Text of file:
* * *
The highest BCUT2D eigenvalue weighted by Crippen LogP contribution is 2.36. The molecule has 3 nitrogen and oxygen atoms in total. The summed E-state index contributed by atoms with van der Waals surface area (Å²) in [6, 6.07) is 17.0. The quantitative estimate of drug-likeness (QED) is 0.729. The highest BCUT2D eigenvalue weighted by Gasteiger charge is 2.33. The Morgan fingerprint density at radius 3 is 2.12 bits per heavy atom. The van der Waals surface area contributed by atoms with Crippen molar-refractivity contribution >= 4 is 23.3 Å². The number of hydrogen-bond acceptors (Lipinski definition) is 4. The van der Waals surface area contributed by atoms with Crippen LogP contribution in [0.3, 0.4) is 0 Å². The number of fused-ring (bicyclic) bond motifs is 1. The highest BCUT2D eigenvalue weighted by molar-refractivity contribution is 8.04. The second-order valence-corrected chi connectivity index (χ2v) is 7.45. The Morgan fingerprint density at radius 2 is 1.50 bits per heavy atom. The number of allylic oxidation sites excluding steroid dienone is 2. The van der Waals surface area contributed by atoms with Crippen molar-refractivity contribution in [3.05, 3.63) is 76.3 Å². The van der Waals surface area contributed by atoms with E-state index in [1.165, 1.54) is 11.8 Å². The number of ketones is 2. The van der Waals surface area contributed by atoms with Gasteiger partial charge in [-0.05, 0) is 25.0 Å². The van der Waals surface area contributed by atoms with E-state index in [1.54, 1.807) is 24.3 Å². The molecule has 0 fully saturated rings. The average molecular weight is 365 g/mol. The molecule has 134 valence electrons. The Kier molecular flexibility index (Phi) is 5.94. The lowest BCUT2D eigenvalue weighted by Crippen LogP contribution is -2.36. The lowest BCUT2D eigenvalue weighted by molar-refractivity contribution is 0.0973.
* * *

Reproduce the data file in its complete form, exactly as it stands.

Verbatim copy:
The highest BCUT2D eigenvalue weighted by Crippen LogP contribution is 2.36. The molecule has 3 nitrogen and oxygen atoms in total. The summed E-state index contributed by atoms with van der Waals surface area (Å²) in [6, 6.07) is 17.0. The quantitative estimate of drug-likeness (QED) is 0.729. The highest BCUT2D eigenvalue weighted by Gasteiger charge is 2.33. The Morgan fingerprint density at radius 3 is 2.12 bits per heavy atom. The van der Waals surface area contributed by atoms with Crippen molar-refractivity contribution >= 4 is 23.3 Å². The number of hydrogen-bond acceptors (Lipinski definition) is 4. The van der Waals surface area contributed by atoms with Crippen LogP contribution in [0.3, 0.4) is 0 Å². The number of fused-ring (bicyclic) bond motifs is 1. The highest BCUT2D eigenvalue weighted by molar-refractivity contribution is 8.04. The second-order valence-corrected chi connectivity index (χ2v) is 7.45. The Morgan fingerprint density at radius 2 is 1.50 bits per heavy atom. The number of allylic oxidation sites excluding steroid dienone is 2. The van der Waals surface area contributed by atoms with Crippen molar-refractivity contribution in [3.05, 3.63) is 76.3 Å². The van der Waals surface area contributed by atoms with E-state index in [1.165, 1.54) is 11.8 Å². The number of ketones is 2. The van der Waals surface area contributed by atoms with Gasteiger partial charge in [-0.05, 0) is 25.0 Å². The van der Waals surface area contributed by atoms with E-state index in [1.54, 1.807) is 24.3 Å². The molecule has 0 fully saturated rings. The average molecular weight is 365 g/mol. The molecule has 134 valence electrons. The Kier molecular flexibility index (Phi) is 5.94. The lowest BCUT2D eigenvalue weighted by Crippen LogP contribution is -2.36. The lowest BCUT2D eigenvalue weighted by molar-refractivity contribution is 0.0973.